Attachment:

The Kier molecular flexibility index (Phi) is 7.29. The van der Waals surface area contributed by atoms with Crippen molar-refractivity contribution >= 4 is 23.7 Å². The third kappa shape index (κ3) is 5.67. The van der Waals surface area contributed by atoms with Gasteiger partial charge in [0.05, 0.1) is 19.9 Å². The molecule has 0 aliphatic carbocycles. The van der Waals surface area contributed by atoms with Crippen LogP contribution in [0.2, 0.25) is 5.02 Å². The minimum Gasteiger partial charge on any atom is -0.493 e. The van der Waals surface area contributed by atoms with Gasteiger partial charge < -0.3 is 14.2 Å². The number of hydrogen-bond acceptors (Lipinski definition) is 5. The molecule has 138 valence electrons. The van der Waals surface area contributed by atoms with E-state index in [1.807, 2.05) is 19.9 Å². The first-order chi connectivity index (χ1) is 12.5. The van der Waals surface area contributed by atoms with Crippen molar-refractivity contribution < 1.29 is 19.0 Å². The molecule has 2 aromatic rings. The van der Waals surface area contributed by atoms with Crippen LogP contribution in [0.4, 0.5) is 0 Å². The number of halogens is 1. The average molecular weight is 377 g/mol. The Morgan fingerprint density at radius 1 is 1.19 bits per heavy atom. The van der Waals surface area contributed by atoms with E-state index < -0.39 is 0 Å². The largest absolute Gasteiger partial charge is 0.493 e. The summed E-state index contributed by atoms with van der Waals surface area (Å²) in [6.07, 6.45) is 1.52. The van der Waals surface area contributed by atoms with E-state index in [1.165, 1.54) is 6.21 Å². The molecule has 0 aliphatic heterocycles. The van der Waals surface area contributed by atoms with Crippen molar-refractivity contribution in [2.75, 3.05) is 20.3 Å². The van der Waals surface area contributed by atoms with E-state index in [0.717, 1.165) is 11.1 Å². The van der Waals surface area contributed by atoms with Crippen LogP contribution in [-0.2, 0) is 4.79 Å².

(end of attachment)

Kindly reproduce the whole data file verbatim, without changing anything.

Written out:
The Kier molecular flexibility index (Phi) is 7.29. The van der Waals surface area contributed by atoms with Crippen molar-refractivity contribution >= 4 is 23.7 Å². The third kappa shape index (κ3) is 5.67. The van der Waals surface area contributed by atoms with Gasteiger partial charge in [0.05, 0.1) is 19.9 Å². The molecule has 0 aliphatic carbocycles. The van der Waals surface area contributed by atoms with Crippen LogP contribution in [0.2, 0.25) is 5.02 Å². The minimum Gasteiger partial charge on any atom is -0.493 e. The van der Waals surface area contributed by atoms with Gasteiger partial charge < -0.3 is 14.2 Å². The number of hydrogen-bond acceptors (Lipinski definition) is 5. The molecule has 138 valence electrons. The van der Waals surface area contributed by atoms with E-state index in [1.807, 2.05) is 19.9 Å². The first-order chi connectivity index (χ1) is 12.5. The van der Waals surface area contributed by atoms with Crippen molar-refractivity contribution < 1.29 is 19.0 Å². The molecule has 2 aromatic rings. The van der Waals surface area contributed by atoms with Crippen LogP contribution in [0.4, 0.5) is 0 Å². The number of halogens is 1. The average molecular weight is 377 g/mol. The Morgan fingerprint density at radius 1 is 1.19 bits per heavy atom. The van der Waals surface area contributed by atoms with E-state index < -0.39 is 0 Å². The largest absolute Gasteiger partial charge is 0.493 e. The summed E-state index contributed by atoms with van der Waals surface area (Å²) in [6.07, 6.45) is 1.52. The van der Waals surface area contributed by atoms with E-state index in [1.165, 1.54) is 6.21 Å². The molecule has 0 aliphatic heterocycles. The van der Waals surface area contributed by atoms with Crippen molar-refractivity contribution in [2.75, 3.05) is 20.3 Å². The van der Waals surface area contributed by atoms with E-state index in [0.717, 1.165) is 11.1 Å². The van der Waals surface area contributed by atoms with Crippen LogP contribution in [-0.2, 0) is 4.79 Å².